The New MainstreamHow the Multicultural Consumer Is Transforming American Business
It's a balmy summer day at New York City's historic South StreetSeaport. Outside, tourists in T-shirts and shorts stroll the cobblestoneavenues that surround the Fulton Fish Market and gape atnineteenth-century sailing ships that conjure a bygone era. A few yardsaway, in an air-conditioned loft with panoramic views of the East Riverand the Brooklyn Bridge, a hundred or so men and women in business attireare staring at a PowerPoint projection screen, trying to peer into thefuture. They have come to the historic Bridgewaters complex to attendthe tenth annual Multicultural Equity Conference, sponsored by theStrategic Research Institute (SRI), a privately owned company that catersto the information and networking needs of executives and human resourceofficers in finance, technology, marketing, media, and other industries.For the better part of two days, the SRI attendees will be listening toa parade of distinguished speakers telling them everything they need toknow about the multicultural economy and why they need to know it.Omar Wasow, an Internet entrepreneur and TV technology commentatorwho is serving as master of ceremonies, keeps things moving at a brisk talk show tempo, pacing the room with a wireless microphone and pausingoccasionally for a well-timed quip. The attendees chuckle at Wasow'sjokes and then continue taking notes as if their jobs depend on it, which toa certain extent they do. In a consumer environment where white non-Latinos will make up only 50 percent of the population in 2050, understandingthe New Mainstream has become critical for business survival.Those who thrive in the multicultural marketplace will do so not justbecause of their ability to anticipate what's to come, but because they'veabsorbed the degree to which things have already changed.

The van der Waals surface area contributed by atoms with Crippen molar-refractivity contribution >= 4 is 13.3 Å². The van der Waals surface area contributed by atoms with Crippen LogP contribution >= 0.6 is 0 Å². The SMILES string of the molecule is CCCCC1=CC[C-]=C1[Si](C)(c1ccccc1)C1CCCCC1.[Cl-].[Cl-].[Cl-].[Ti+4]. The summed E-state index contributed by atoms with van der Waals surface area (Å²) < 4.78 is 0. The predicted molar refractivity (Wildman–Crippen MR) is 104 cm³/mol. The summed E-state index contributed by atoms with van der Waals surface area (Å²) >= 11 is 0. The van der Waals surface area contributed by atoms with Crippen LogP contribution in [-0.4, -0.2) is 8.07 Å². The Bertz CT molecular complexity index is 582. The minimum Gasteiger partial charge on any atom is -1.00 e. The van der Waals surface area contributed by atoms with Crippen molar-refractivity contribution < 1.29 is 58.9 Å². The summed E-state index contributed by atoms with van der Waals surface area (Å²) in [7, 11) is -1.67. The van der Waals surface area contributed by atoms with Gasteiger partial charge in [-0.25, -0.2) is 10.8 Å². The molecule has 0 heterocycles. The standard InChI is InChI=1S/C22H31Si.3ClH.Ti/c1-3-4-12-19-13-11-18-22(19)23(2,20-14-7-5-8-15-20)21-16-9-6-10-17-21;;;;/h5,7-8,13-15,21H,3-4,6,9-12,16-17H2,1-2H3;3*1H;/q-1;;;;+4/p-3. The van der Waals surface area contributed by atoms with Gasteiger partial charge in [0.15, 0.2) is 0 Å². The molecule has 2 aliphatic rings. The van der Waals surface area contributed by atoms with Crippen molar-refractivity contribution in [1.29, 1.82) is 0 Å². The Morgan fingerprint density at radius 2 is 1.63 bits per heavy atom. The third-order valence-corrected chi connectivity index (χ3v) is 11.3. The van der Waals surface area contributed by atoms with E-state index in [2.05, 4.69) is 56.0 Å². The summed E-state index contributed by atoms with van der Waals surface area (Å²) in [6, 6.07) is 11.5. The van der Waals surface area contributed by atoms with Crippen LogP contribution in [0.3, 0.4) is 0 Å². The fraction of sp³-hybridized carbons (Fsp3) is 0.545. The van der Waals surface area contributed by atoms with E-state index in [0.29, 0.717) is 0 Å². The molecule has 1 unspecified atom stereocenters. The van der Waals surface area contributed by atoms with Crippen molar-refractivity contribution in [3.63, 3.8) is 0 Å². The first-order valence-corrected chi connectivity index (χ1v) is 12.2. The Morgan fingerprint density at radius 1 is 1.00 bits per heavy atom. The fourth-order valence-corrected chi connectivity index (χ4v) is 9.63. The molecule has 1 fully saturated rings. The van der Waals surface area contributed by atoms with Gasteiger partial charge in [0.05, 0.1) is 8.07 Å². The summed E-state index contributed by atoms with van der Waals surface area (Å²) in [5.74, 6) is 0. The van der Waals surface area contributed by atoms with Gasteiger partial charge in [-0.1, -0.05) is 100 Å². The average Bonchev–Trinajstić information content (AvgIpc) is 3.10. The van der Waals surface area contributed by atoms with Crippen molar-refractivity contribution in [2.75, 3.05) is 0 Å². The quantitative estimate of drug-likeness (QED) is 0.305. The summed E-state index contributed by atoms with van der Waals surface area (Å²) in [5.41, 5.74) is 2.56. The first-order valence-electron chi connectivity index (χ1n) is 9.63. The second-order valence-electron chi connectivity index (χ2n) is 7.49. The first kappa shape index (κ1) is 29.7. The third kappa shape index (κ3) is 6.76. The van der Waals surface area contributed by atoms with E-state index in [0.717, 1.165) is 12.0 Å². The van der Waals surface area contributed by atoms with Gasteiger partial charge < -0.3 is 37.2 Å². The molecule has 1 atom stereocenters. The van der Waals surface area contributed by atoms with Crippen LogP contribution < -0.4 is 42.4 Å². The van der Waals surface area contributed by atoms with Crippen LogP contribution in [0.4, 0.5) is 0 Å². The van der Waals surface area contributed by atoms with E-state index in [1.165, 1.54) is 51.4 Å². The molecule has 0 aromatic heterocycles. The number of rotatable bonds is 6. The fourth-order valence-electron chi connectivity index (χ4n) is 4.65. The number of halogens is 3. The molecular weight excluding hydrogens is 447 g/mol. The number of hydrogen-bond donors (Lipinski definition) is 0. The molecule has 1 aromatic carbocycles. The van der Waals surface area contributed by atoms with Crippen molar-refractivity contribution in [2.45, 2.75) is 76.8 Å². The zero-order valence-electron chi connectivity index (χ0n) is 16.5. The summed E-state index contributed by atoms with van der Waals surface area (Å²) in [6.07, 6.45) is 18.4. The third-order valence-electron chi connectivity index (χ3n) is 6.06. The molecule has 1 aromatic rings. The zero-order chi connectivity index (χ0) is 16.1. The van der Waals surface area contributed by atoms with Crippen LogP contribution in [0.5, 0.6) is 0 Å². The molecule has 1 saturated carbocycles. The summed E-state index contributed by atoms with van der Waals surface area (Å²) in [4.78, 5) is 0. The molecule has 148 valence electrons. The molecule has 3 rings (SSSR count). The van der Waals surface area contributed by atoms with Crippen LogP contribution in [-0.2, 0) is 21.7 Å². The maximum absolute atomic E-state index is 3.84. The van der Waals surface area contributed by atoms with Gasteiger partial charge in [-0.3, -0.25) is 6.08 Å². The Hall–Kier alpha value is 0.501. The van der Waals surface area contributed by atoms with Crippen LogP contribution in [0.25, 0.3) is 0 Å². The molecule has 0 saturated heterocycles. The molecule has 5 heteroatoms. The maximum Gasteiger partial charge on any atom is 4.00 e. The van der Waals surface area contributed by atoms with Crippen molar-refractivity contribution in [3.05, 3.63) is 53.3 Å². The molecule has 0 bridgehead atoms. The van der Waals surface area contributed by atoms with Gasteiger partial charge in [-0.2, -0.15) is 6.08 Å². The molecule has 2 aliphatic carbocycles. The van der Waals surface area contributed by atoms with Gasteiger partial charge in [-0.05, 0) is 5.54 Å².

Part data download, part meet and greet, part born-again revivalistmeeting, the SRI Multicultural Equity Conference is predicated on thenotion that the multicultural market is growing and that the people in theroom are in the right place at exactly the right time to capitalize on it. Asthe conference breaks for lunch, the attendees cluster in the corridors andtrade business cards. "It's gotten bigger every year," notes Rupa Ranganathan,a senior vice president of ethnic strategy for SRI who has beenorganizing ethnic marketing conferences for the firm since 1998. "The demographicis achieving critical mass. The mainstream is going multicultural.That is the trend. And we are at a very exciting crossroads. Becauseit's like when you plant a garden, and now is just the time when you see it'sbeginning to bloom. Earlier you had to fight for it, but now you don't haveto make too much of a case for multicultural marketing, because who intheir right mind is not aware of this growth?"